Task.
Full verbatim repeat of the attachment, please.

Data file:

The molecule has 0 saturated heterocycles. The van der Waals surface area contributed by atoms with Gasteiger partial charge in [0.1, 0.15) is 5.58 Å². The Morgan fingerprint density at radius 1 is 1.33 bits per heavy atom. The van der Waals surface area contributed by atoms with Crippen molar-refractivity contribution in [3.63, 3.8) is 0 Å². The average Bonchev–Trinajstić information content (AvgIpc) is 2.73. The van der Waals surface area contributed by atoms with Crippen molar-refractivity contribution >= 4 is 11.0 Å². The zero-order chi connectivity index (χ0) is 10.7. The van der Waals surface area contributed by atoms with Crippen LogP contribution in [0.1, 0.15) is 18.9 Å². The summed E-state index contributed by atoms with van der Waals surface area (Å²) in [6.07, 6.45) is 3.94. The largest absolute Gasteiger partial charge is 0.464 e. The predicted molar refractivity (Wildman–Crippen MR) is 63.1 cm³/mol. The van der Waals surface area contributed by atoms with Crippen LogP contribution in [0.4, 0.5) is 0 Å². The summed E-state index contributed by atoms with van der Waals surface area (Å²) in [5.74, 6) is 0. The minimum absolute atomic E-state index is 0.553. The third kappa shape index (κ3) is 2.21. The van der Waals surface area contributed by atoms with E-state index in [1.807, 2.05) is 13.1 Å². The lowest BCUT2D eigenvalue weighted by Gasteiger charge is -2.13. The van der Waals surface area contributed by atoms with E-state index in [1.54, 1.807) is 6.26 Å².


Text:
The molecule has 0 saturated heterocycles. The van der Waals surface area contributed by atoms with Gasteiger partial charge in [0.1, 0.15) is 5.58 Å². The Morgan fingerprint density at radius 1 is 1.33 bits per heavy atom. The van der Waals surface area contributed by atoms with Crippen molar-refractivity contribution in [3.63, 3.8) is 0 Å². The average Bonchev–Trinajstić information content (AvgIpc) is 2.73. The van der Waals surface area contributed by atoms with Crippen molar-refractivity contribution >= 4 is 11.0 Å². The zero-order chi connectivity index (χ0) is 10.7. The van der Waals surface area contributed by atoms with Crippen LogP contribution in [0.1, 0.15) is 18.9 Å². The summed E-state index contributed by atoms with van der Waals surface area (Å²) in [6.07, 6.45) is 3.94. The largest absolute Gasteiger partial charge is 0.464 e. The predicted molar refractivity (Wildman–Crippen MR) is 63.1 cm³/mol. The van der Waals surface area contributed by atoms with Crippen LogP contribution in [0.4, 0.5) is 0 Å². The summed E-state index contributed by atoms with van der Waals surface area (Å²) in [5.74, 6) is 0. The minimum absolute atomic E-state index is 0.553. The third kappa shape index (κ3) is 2.21. The van der Waals surface area contributed by atoms with E-state index in [1.807, 2.05) is 13.1 Å². The lowest BCUT2D eigenvalue weighted by Gasteiger charge is -2.13. The van der Waals surface area contributed by atoms with E-state index in [1.54, 1.807) is 6.26 Å².